Central tendency and variability

Filed Under (Data Analysis) by Molly on 27-05-2010 and tagged ,

The question about interpretation of data arose today.  I was with colleagues and the discussion focused on measures of central tendency and dispersion or variability.  These are important terms and concepts that form the foundation for any data analysis.  It is important to know how they are used.


There are five measures of central tendency.  Those measures of numbers that reflect the tendency of data to cluster around the center of the group.  Two of these (geometric mean and harmonic mean) won’t be discussed here as they are not typically used in the work Extension does.  The three I’m talking about are:

  • Median Symbolized by Md (read M subscript d)
  • Mode Symbolized by Mo (read M subscript o)

The mean is the sum of all the numbers divided by the total number of numbers.  Like this:

The median is the middle number of a sorted list (some folks use the 50% point), like this:

The mode is the most popular number, the number “voted” most frequently, like this:

Sometimes,  all of these measures fall on the same number, like this:          

Sometimes, all of these measures fall on different numbers, like this:


There are four measure of variability, three of which I want to mention today.  The fourth, known as the Mean (average) deviation, is seldom used in Extension work.  They are:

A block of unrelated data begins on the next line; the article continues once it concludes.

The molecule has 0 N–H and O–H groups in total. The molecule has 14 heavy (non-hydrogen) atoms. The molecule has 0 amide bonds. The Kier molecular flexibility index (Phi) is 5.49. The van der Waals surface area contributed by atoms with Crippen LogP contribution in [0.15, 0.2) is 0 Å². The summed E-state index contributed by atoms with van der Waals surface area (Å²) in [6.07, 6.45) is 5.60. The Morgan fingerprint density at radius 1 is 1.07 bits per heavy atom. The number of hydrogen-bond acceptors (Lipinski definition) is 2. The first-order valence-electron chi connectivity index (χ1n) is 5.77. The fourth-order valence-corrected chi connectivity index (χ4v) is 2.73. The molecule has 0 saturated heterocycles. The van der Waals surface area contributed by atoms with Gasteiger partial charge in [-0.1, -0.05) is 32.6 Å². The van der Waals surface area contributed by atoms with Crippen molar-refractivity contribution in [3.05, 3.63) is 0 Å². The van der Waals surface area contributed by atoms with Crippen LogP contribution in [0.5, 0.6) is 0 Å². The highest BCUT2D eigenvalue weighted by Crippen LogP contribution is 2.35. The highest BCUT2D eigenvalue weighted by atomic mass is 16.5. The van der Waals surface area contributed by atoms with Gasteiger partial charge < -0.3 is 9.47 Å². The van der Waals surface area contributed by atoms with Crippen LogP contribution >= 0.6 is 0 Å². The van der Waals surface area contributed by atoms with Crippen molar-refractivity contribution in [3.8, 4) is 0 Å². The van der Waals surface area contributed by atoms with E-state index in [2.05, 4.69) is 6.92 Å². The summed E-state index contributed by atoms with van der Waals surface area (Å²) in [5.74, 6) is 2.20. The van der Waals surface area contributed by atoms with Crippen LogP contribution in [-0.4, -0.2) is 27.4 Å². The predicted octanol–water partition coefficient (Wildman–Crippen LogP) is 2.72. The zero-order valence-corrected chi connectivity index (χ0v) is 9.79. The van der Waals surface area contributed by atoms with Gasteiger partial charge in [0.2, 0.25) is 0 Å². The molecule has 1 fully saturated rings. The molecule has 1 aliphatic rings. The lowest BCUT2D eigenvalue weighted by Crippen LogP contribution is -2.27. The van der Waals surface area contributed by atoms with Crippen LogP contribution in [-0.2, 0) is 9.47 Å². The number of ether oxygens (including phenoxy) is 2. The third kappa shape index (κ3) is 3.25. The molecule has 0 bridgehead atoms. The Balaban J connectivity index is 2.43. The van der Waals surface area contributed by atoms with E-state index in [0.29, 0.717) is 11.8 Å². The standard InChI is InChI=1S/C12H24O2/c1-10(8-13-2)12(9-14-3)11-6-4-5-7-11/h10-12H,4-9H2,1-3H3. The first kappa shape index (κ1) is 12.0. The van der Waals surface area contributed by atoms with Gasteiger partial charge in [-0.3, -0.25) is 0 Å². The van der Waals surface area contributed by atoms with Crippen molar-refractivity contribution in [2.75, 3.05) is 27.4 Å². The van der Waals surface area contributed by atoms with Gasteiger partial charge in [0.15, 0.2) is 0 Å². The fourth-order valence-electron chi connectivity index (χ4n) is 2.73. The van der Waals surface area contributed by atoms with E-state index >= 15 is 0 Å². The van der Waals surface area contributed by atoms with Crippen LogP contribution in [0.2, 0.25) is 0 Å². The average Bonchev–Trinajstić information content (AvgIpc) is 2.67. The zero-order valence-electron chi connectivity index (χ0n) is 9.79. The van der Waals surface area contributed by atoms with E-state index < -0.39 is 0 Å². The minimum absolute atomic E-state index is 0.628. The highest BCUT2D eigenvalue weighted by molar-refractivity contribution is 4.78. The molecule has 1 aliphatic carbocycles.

• Range Symbolized by R
  • Variance Symbolized by V
  • Standard deviation Symbolized by s or SD (for sample) and σ, the lower case Greek letter sigma (for standard deviation of a population).

The range is the difference between the largest and the smallest number in the sample, like this  

In this example, the blue distribution (distribution A) has a larger range than the red distribution (Distribution B).

Variance is more technical.  It is the sum of squares of the deviations (difference from the mean) about the mean minus 1. Subtracting one removes the bias from the calculation and that allows for a more conservative estimate and being more conservative reduces possible error.

There is a mathematical formula for computing the variance.  Fortunately, a computer software program like SPSS or SAS will do it for you.

The standard deviation results when the square root is taken of the variance.  It gives us an indication of  “…how much each score in a set of scores, on average, varies from the mean” (Salkind, 2004, p. 41).  Again, there is a mathematical formula that is computed by a software package.  Most people are familiar with the mean and standard deviation of IQ scores: mean=100 and sd = plus or minus 20.

Convention has it that the lower case Greek letters are used for parameters of populations and Roman letters to represent  corresponding  estimates of samples.  So you would see σ for standard deviation (lower case sigma) and μ for mean (lower case mu) for populations and s (or sd for standard deviation) and for samples.

These statistics relate to the measurement scale you have chosen to use.  Permissible statistics for a nominal scale are frequency and mode; for ordinal scale, median and percentiles; for an interval scale, mean, variance, standard deviation,  and Pearson correlation; and for a ratio scale, the geometric mean.  So think seriously about reporting a mean for your Likert-type scale.  What exactly does that tell you?

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